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View Full Version : Good strategy for nv_occlusion_query and Octree data structure



e1mffel
09-23-2003, 04:04 AM
Hi there,

I am looking for a good strategy to hide the nv_occlusion_query latency when displaying groups of triangles organized within an octree structure.

For the time being, I have been successful in hiding the latency by sending query and processing the results one frame late. The drawing of the data simply hide the latency.
The problem is obviously that I am getting a one frame delay which is clearly visible when a large occluded disappears in the following frame.

Thanks

Eric

Cyranose
09-23-2003, 05:58 AM
Originally posted by e1mffel:
Hi there,

I am looking for a good strategy to hide the nv_occlusion_query latency when displaying groups of triangles organized within an octree structure.

The latency is annoying but it's generally sub-frame there's not much choice.

Assuming you're rendering your octree by traversing front-to-back and your intended granularity of vis-testing is at the octree block/cell level, you can try organizing your algorithm more or less as follows:

Cull:
1. generate linear list of potentially visible octree cells in f-to-b depth order.

Draw:

for each i (in list of cells)
1. render simple test geom for cell[i+n] w/nv-occlusion and w/o writing to the fb
2. if (cell[i] is visible or no test result) render details for cell[i] normally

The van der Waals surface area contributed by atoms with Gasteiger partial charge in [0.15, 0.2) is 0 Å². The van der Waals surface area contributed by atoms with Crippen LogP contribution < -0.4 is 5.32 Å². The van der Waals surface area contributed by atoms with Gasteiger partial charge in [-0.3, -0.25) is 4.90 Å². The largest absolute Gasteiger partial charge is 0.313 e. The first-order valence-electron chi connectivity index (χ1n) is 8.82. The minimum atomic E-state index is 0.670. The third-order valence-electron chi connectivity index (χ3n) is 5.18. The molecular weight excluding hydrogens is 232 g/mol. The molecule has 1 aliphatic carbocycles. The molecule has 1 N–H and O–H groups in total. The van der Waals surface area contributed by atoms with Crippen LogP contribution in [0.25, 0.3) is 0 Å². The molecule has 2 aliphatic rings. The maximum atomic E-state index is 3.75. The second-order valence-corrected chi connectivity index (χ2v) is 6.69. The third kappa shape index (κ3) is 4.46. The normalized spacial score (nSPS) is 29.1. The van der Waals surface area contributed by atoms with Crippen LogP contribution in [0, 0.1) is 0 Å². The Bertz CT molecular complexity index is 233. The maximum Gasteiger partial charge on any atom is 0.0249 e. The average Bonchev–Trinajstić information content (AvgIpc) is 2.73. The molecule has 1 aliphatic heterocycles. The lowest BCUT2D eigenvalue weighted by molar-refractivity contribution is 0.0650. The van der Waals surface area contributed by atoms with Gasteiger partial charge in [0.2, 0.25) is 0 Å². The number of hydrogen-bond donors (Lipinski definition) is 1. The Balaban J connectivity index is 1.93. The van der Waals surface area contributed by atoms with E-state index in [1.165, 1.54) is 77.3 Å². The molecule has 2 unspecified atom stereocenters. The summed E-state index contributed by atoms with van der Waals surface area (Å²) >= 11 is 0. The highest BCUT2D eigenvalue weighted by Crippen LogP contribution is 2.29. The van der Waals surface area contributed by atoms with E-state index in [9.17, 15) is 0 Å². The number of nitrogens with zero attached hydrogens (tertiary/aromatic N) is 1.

Tune 'n' to be as small as possible (>0) such that your test results come in just in time.

Personally, I don't prefer the render/test/render appproach due to frequent state changing and batching issues, but if you're already rendering using your octree, that overhead may already be factored into your pipeline.

You also have the opportunity to use the octree itself as a test object, i.e., render the cell walls instead of the contents or their individual bounding boxes. With a very sparse database, this won't buy much. But if you have whole cells hidden behind buildings, for example, it may be sufficient and much faster/cheaper. I don't know if it would be beneficial to render all of the cells this way or just the leaf nodes (or any with geometry). You'll have to test.

Avi
www.realityprime.com (http://www.realityprime.com)


[This message has been edited by Cyranose (edited 09-23-2003).]

e1mffel
09-23-2003, 08:17 AM
Avi,

thanks for answering so quickly. I understand your method and I was thinking of doing so but I also am trying to benefit from the octree cells which can be used to cut down the number of test/drawing. As you mention, the efficiency depends on the model that is displayed. In my case, It is not possible to forecast. I am writing this code to display results of scientific computations. Sometimes there is a very large overdrawn ratio when displaying exterior and interior of the buildings. Occlusion test on the cell is there very beneficial. Sometimes I only display cut planes within the 3D volume. It is then not efficient.

I could try to implement your method with a list which is a mixte of octree cells and packs of triangles but I do not think that it will be efficient.

I also tried to display and send an occlusion test at the same time (displaying the set of triangles). Unfortunately, after testing it seems (on my portable Radeon mobility 9000) that it is much slower than working with the bounding boxes then displaying.

What batching issues/change of state did you mean? Also, do frequent changes of states cost CPU-wise?